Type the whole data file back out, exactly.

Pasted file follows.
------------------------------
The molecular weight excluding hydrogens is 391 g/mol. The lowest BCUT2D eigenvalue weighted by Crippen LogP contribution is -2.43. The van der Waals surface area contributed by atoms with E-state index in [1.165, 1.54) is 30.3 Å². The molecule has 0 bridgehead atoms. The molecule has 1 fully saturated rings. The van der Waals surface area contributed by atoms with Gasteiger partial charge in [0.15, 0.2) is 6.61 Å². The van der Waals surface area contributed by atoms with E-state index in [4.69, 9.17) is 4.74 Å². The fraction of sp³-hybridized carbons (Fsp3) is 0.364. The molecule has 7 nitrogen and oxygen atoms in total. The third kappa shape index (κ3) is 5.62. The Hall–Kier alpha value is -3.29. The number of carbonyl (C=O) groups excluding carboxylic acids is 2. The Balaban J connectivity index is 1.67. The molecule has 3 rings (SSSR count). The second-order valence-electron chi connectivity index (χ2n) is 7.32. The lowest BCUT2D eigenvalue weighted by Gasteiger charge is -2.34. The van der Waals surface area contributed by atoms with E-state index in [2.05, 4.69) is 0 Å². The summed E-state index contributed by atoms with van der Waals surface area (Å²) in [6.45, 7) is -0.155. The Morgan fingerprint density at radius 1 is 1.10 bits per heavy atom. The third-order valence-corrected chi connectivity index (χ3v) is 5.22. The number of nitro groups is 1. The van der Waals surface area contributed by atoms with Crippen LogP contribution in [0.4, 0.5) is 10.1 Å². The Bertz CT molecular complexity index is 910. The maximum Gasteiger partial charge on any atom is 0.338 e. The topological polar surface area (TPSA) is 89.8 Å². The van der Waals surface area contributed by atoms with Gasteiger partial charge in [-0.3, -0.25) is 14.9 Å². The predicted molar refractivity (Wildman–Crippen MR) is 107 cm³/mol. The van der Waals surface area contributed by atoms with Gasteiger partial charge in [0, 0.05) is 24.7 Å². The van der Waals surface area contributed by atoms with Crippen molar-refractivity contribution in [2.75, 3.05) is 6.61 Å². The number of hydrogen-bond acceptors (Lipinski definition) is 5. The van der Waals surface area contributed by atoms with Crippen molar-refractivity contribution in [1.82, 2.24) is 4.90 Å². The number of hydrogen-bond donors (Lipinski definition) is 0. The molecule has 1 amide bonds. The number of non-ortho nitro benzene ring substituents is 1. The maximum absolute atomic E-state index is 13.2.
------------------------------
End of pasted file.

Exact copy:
The molecular weight excluding hydrogens is 391 g/mol. The lowest BCUT2D eigenvalue weighted by Crippen LogP contribution is -2.43. The van der Waals surface area contributed by atoms with E-state index in [1.165, 1.54) is 30.3 Å². The molecule has 0 bridgehead atoms. The molecule has 1 fully saturated rings. The van der Waals surface area contributed by atoms with Gasteiger partial charge in [0.15, 0.2) is 6.61 Å². The van der Waals surface area contributed by atoms with E-state index in [4.69, 9.17) is 4.74 Å². The fraction of sp³-hybridized carbons (Fsp3) is 0.364. The molecule has 7 nitrogen and oxygen atoms in total. The third kappa shape index (κ3) is 5.62. The Hall–Kier alpha value is -3.29. The number of carbonyl (C=O) groups excluding carboxylic acids is 2. The Balaban J connectivity index is 1.67. The molecule has 3 rings (SSSR count). The second-order valence-electron chi connectivity index (χ2n) is 7.32. The lowest BCUT2D eigenvalue weighted by Gasteiger charge is -2.34. The van der Waals surface area contributed by atoms with E-state index in [2.05, 4.69) is 0 Å². The summed E-state index contributed by atoms with van der Waals surface area (Å²) in [6.45, 7) is -0.155. The Morgan fingerprint density at radius 1 is 1.10 bits per heavy atom. The third-order valence-corrected chi connectivity index (χ3v) is 5.22. The number of nitro groups is 1. The van der Waals surface area contributed by atoms with Crippen LogP contribution in [0.4, 0.5) is 10.1 Å². The Bertz CT molecular complexity index is 910. The maximum Gasteiger partial charge on any atom is 0.338 e. The topological polar surface area (TPSA) is 89.8 Å². The van der Waals surface area contributed by atoms with Gasteiger partial charge in [-0.3, -0.25) is 14.9 Å². The predicted molar refractivity (Wildman–Crippen MR) is 107 cm³/mol. The van der Waals surface area contributed by atoms with Gasteiger partial charge in [0, 0.05) is 24.7 Å². The van der Waals surface area contributed by atoms with Crippen molar-refractivity contribution in [2.75, 3.05) is 6.61 Å². The number of hydrogen-bond acceptors (Lipinski definition) is 5. The van der Waals surface area contributed by atoms with Crippen molar-refractivity contribution in [1.82, 2.24) is 4.90 Å². The number of hydrogen-bond donors (Lipinski definition) is 0. The molecule has 1 amide bonds. The number of non-ortho nitro benzene ring substituents is 1. The maximum absolute atomic E-state index is 13.2.